These guidelines apply to the public blog created on behalf of the NYC Real Estate Investment Cooperative (REIC) website.
The goal of this guide is to:
Ensure a consistent message and demonstrate a clear and unified organizational vision that reaches members, media, and community, and any other constituent or stakeholder interested in NYC REIC’s mission
These standards can be applied to other communication channels including but not limited to: the NYC REIC website, newsletter, social media accounts, press releases, interviews given to the media.
I. WHO SHOULD BE POSTING
All blog posts should be written by an NYC REIC
Cities, Inequality and The Common Good
A super read at The World Post about the urban commons framework by Sheila Foster, Professor of Law and Co-Director of Urban Law Center at Fordham University.
The city is also a collective or common good, in that urban residents share a number of its resources — from the parks and opens spaces to streets and buildings, and even a city’s culture. Much like the natural environment, the urban environment too is subject to the disproportionate consumption by the wealthy, through economic and cultural domination of its resources, depriving the less well-off of many
Members Risa and Caroline presented at the MAS Summit 2015 last week and laid out how NYC REIC plans to invest in a city the community wants and not a city that goes to the highest bidder. Developing without displacement is indeed possible!
Here are some great photos from the Twitter-sphere:
— Ted De Barbieri (@TedDeBarbieri) October 22, 2015
— FABnyc (@FourthArtsBlock) October 22, 2015
A great conversation over at North Carolina Public Radio about Collective Courage, a book by Jessica Gordon Nemhard that tells the story of how cooperative economics has helped the African-American community survive and thrive throughout history.
Click here to listen.
As always the upcoming workgroup meetings are on the website calendar, but in case you’re missing it, here are a few upcoming workgroup meetings.
Thursday, October 22, 7-8:30pm
The Case Studies workgroup will be meeting at ILSC-New York 111 Nassau Street, 5th Floor in Manhattan.
Friday, October 30, 6:30-8:30pm
The Arts and Media workgroup will be meeting at 139 Fulton St, #903A, in Manhattan.
Thursday, November 5, 6:30-8:30pm
The Interim Facilitation Team will be meeting at Fourth Arts Block, 61 E 4th St, in Manhattan.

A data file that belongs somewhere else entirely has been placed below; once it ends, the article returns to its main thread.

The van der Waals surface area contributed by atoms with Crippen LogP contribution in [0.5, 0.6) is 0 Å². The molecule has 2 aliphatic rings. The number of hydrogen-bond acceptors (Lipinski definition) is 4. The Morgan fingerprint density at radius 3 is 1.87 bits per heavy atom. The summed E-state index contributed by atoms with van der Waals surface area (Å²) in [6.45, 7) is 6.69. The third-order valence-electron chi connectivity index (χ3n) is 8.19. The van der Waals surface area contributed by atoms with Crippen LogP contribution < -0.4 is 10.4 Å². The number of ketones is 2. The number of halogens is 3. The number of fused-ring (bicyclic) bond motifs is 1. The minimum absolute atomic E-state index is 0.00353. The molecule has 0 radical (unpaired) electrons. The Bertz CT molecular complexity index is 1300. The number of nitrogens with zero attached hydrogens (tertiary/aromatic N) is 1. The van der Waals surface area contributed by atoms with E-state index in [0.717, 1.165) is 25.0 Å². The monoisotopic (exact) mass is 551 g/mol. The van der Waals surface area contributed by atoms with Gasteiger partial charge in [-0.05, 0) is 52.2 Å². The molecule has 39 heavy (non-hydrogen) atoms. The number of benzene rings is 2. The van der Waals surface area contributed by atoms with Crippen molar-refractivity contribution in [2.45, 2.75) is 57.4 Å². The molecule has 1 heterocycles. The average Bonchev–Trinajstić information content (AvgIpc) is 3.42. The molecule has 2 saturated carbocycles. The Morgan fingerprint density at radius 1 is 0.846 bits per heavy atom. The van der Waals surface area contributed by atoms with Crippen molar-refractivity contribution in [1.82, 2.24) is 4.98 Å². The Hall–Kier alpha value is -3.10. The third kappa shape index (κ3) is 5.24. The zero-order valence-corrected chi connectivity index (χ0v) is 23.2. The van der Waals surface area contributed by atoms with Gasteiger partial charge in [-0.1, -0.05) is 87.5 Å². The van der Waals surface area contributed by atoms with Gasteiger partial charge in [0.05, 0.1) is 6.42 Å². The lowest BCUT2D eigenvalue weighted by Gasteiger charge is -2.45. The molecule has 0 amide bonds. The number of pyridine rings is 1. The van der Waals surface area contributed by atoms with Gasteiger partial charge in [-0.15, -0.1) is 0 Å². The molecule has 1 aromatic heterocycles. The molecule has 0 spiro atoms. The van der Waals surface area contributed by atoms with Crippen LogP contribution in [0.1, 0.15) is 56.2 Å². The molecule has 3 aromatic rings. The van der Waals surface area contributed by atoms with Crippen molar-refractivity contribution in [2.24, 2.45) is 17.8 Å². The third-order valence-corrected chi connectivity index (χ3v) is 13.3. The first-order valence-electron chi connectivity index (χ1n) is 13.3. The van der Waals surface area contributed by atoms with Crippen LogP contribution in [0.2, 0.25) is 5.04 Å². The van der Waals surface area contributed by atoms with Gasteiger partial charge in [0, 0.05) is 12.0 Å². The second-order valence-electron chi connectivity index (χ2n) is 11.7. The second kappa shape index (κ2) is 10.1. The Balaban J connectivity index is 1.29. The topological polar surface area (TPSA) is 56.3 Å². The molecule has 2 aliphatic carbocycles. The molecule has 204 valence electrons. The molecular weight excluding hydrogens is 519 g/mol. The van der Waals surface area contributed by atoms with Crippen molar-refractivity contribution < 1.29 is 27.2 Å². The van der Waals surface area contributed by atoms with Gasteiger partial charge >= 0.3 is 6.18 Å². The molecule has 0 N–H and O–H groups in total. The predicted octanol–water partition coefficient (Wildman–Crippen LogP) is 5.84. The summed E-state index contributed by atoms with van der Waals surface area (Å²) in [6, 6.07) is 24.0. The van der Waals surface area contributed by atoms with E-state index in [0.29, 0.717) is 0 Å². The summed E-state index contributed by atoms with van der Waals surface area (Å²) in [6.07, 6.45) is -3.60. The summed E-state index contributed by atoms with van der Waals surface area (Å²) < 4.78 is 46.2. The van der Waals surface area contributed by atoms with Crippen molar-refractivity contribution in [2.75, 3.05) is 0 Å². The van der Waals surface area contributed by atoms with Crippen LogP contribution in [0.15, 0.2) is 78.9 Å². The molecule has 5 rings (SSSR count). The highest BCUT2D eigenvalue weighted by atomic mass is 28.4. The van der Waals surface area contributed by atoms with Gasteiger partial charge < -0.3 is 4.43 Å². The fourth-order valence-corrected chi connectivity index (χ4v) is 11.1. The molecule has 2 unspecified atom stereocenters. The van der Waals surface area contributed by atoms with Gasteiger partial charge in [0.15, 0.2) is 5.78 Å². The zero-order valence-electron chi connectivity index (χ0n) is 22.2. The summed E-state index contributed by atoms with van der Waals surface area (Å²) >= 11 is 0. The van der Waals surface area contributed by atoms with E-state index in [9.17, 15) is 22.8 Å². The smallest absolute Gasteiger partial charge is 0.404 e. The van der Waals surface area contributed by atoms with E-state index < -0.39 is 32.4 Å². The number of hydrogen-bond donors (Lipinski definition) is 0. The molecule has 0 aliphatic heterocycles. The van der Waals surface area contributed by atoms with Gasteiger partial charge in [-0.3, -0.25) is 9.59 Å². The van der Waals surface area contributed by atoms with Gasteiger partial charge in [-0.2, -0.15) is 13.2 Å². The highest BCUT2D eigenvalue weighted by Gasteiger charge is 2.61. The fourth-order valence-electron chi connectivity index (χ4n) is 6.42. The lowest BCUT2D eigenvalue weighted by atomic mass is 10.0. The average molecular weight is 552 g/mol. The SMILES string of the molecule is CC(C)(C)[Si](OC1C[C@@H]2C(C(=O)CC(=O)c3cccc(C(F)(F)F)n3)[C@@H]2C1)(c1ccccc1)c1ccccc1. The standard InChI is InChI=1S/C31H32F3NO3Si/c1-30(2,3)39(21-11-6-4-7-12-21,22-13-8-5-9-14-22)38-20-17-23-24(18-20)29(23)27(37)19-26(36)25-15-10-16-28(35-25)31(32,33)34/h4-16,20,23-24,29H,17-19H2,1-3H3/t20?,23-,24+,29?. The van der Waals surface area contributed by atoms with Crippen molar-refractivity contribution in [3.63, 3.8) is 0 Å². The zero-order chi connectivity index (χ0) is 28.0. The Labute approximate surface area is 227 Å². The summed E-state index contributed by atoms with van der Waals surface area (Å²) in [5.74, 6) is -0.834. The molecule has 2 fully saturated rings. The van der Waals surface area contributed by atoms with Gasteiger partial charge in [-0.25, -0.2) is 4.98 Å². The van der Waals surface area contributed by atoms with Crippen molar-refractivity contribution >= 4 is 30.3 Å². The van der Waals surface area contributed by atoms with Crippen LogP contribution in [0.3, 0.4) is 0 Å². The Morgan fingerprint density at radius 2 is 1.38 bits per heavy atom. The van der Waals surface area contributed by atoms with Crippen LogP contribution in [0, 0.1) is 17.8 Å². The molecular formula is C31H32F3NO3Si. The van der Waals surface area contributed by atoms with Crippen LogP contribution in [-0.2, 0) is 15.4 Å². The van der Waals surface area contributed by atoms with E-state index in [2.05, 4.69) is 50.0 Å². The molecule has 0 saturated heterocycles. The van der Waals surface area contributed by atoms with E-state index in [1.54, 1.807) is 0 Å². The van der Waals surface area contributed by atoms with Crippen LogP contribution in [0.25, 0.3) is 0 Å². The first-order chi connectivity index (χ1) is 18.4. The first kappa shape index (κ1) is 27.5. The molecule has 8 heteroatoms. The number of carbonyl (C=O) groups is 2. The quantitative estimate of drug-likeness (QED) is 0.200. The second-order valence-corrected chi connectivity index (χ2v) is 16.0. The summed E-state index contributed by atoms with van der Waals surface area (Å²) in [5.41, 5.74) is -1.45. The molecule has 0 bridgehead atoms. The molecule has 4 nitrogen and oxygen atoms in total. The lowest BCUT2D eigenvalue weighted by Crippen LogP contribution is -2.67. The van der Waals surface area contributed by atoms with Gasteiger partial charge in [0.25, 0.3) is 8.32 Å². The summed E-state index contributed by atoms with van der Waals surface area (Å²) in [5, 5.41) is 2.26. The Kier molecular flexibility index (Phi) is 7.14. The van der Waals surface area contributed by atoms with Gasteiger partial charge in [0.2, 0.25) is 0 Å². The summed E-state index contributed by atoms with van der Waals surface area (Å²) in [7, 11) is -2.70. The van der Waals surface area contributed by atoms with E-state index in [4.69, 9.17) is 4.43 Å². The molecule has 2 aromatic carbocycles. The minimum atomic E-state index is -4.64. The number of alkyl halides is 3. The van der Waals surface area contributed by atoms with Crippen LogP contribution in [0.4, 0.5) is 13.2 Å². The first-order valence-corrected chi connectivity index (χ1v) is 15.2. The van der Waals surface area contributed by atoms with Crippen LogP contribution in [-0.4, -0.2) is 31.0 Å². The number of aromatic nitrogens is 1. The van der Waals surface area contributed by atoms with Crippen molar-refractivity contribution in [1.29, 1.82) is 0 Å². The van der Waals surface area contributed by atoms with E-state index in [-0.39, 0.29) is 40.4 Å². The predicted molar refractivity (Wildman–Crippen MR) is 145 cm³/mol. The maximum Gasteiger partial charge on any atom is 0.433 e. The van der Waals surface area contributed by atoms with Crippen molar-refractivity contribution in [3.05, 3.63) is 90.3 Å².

The cooperative and collective movement across the United States continues to gain momentum. Check out a roundup of collectives and co-ops in the news.
Building Engaged Communities: Why Xavier is promoting the cooperative movement
In Cincinnati, several conferences are taking place in November about The Cooperative Economy including the Union Co-op Symposium that’s focused on the Mondragon Cooperative Movement in Spain. The article also discusses how groups in Cincinnati have used cooperative businesses to battle chronic unemployment and poverty in the area.
Read the article here.
A call for collective reinvestment
The University of Pennsylvania refuses to
From June through September 2015, the Public Building Inventory workgroup searched a database of city-owned properties and narrowed down a list of 84 to 3 very promising potential sites of investment based on factors such as proximity to retail and public transportation, flood zone status, and size and condition of the buildings.
Here are the potential sites:
1) 106 Locust Avenue, Bronx
In Port Morris, a historic ferry gantry and cable shop on desirable waterfront property.
2) 146-39 105th Avenue, Queens
This building is owned by the NYC Department of Health. Nested in a residential area, this is a
At our September 28th member meeting at The Middle Collegiate Church in East Village, the Village Voice was there, interviewing members Caroline Woolard, Rafael Jose, Drew Kiriazides, and Malaika Martin.
The story also covers the proliferation of groups that have similar objectives: cooperative real estate and permanent affordability.
“The REIC isn’t the only organization in New York working toward cooperative real estate goals. Founded in 1973, the Urban Homesteading Assistance Board has preserved over 1,700 buildings and created 30,000 home-ownership opportunities, while getting to know New York’s low-income co-op community. And in March, the community organizing project Greater Brooklyn formed
Our mission to merge community advocacy and real estate investment to preserve permanent affordability is featured today over at Upworthy.
“Historically, New York has served as one of the greatest hotbeds for creativity in the country. It’s where people like legendary musicians David Byrne and Patti Smith became, well, legends. But since that heyday, Byrne and Smith have gone public about how the city’s focus on catering to the wealthy and ever-rising rents — on studio spaces, living spaces, and community space — are closing the door on creativity and culture in New York…
Enter: The NYC Real Estate